File Download
Supplementary

Conference Paper: Writing the Histories of ‘Traditional’ Agriculture in Southeast Asia

TitleWriting the Histories of ‘Traditional’ Agriculture in Southeast Asia
Authors
KeywordsSouth East Asia
Agriculture - history
Issue Date2007
Citation
Annual Meeting of the Asian Studies Association, Napoli, 2007 How to Cite?
AbstractA necessary preliminary to this introduction to the historiography of agriculture in the region is to define terms. Obviously there are many kinds of histories of agriculture; those linking trade, politics or economics with agriculture, histories of agricultural technology in general or particular (much neglected), histories at all scales from the region as a whole to single villages or social groups. Both pre- and proto-histories may be subsumed within ‘histories’. By ‘traditional’ is meant those forms of agriculture that have been so long established that this term can be legitimately applied to them. Such are far more than simply ‘subsistence’, a term that begs a further set of questions, not to be addressed here. ‘Traditional’ clearly excludes those forms of agriculture involving high levels of capitalization and export orientation of non-food commodities though it includes those with some degree of centralized management, whether this was the form of the metayage that developed in colonial-era Cochinchina or in the religious foundations of early Cambodia. Even if partly market-oriented, ‘traditional’ agriculture includes a significant subsistence component and its methods are those of long standing rather those of modern agricultural science though clearly in more recent times, some modern aspects may be included, such as large-scale irrigation from stored water, written titles to land or the use of fertilizers. ‘Traditional’ agriculture is also economically part of an over-arching and at the family level, an integrated system of obtaining the necessities of life from cultivation, the rearing of animals and from foraging, some of the last in the fields. (It may be argued, with some justification, that conceptually extracting agriculture from such a system fatally damages what in reality and in the eyes of its practitioners is a single entity).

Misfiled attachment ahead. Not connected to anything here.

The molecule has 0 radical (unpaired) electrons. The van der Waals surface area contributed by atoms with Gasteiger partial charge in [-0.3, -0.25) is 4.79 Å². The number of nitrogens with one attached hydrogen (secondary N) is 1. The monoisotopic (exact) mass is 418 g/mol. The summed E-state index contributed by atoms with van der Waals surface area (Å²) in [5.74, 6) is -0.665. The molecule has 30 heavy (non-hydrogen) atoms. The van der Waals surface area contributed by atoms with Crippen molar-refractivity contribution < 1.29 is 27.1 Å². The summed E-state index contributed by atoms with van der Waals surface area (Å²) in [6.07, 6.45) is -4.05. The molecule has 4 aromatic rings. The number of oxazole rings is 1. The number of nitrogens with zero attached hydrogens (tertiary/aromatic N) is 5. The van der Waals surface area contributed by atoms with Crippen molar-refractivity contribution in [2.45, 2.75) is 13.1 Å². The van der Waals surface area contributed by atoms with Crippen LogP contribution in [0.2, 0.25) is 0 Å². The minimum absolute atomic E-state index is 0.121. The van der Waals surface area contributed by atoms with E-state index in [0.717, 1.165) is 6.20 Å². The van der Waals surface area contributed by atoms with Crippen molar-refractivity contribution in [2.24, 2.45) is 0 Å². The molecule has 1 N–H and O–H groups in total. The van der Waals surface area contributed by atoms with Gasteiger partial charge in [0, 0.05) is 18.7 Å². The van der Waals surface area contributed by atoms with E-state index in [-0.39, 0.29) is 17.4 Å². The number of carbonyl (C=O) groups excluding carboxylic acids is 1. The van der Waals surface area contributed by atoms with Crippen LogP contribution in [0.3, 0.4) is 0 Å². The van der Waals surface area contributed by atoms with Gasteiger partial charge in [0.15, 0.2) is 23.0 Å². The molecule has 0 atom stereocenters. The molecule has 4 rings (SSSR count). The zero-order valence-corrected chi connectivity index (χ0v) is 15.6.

Persistent Identifierhttp://hdl.handle.net/10722/44399

 

DC FieldValueLanguage
dc.contributor.authorHill, RD-
dc.date.accessioned2007-09-21T07:00:27Z-
dc.date.available2007-09-21T07:00:27Z-
dc.date.issued2007-
dc.identifier.citationAnnual Meeting of the Asian Studies Association, Napoli, 2007-
dc.identifier.urihttp://hdl.handle.net/10722/44399-
dc.description.abstractA necessary preliminary to this introduction to the historiography of agriculture in the region is to define terms. Obviously there are many kinds of histories of agriculture; those linking trade, politics or economics with agriculture, histories of agricultural technology in general or particular (much neglected), histories at all scales from the region as a whole to single villages or social groups. Both pre- and proto-histories may be subsumed within ‘histories’. By ‘traditional’ is meant those forms of agriculture that have been so long established that this term can be legitimately applied to them. Such are far more than simply ‘subsistence’, a term that begs a further set of questions, not to be addressed here. ‘Traditional’ clearly excludes those forms of agriculture involving high levels of capitalization and export orientation of non-food commodities though it includes those with some degree of centralized management, whether this was the form of the metayage that developed in colonial-era Cochinchina or in the religious foundations of early Cambodia. Even if partly market-oriented, ‘traditional’ agriculture includes a significant subsistence component and its methods are those of long standing rather those of modern agricultural science though clearly in more recent times, some modern aspects may be included, such as large-scale irrigation from stored water, written titles to land or the use of fertilizers. ‘Traditional’ agriculture is also economically part of an over-arching and at the family level, an integrated system of obtaining the necessities of life from cultivation, the rearing of animals and from foraging, some of the last in the fields. (It may be argued, with some justification, that conceptually extracting agriculture from such a system fatally damages what in reality and in the eyes of its practitioners is a single entity).en
dc.format.extent188689 bytes-
dc.format.mimetypeapplication/pdf-
dc.languageeng-
dc.rightsCreative Commons: Attribution 3.0 Hong Kong License-
dc.subjectSouth East Asiaen
dc.subjectAgriculture - historyen
dc.titleWriting the Histories of ‘Traditional’ Agriculture in Southeast Asiaen
dc.typeConference_Paperen
dc.description.naturepublished_or_final_versionen_HK

Export via OAI-PMH Interface in XML Formats


OR


Export to Other Non-XML Formats